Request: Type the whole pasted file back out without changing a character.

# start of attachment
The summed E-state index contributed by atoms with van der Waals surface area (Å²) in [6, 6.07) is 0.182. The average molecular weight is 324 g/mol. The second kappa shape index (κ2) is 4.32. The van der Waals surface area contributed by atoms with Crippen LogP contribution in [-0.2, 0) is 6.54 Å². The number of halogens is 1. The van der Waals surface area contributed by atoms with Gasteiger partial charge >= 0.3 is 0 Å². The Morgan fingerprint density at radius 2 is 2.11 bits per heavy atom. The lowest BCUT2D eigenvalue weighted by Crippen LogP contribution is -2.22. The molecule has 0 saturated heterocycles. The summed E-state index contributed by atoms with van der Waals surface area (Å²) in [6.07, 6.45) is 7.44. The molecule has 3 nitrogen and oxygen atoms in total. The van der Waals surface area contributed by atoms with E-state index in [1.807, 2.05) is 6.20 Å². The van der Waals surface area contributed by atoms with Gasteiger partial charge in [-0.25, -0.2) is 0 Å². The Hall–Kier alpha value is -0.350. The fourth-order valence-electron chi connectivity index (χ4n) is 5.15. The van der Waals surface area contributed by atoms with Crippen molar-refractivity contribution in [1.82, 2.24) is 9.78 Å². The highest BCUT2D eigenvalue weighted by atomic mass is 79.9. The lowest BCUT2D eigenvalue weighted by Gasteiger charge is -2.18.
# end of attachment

The summed E-state index contributed by atoms with van der Waals surface area (Å²) in [6, 6.07) is 0.182. The average molecular weight is 324 g/mol. The second kappa shape index (κ2) is 4.32. The van der Waals surface area contributed by atoms with Crippen LogP contribution in [-0.2, 0) is 6.54 Å². The number of halogens is 1. The van der Waals surface area contributed by atoms with Gasteiger partial charge >= 0.3 is 0 Å². The Morgan fingerprint density at radius 2 is 2.11 bits per heavy atom. The lowest BCUT2D eigenvalue weighted by Crippen LogP contribution is -2.22. The molecule has 0 saturated heterocycles. The summed E-state index contributed by atoms with van der Waals surface area (Å²) in [6.07, 6.45) is 7.44. The molecule has 3 nitrogen and oxygen atoms in total. The van der Waals surface area contributed by atoms with E-state index in [1.807, 2.05) is 6.20 Å². The van der Waals surface area contributed by atoms with Gasteiger partial charge in [-0.25, -0.2) is 0 Å². The Hall–Kier alpha value is -0.350. The fourth-order valence-electron chi connectivity index (χ4n) is 5.15. The van der Waals surface area contributed by atoms with Crippen molar-refractivity contribution in [1.82, 2.24) is 9.78 Å². The highest BCUT2D eigenvalue weighted by atomic mass is 79.9. The lowest BCUT2D eigenvalue weighted by Gasteiger charge is -2.18.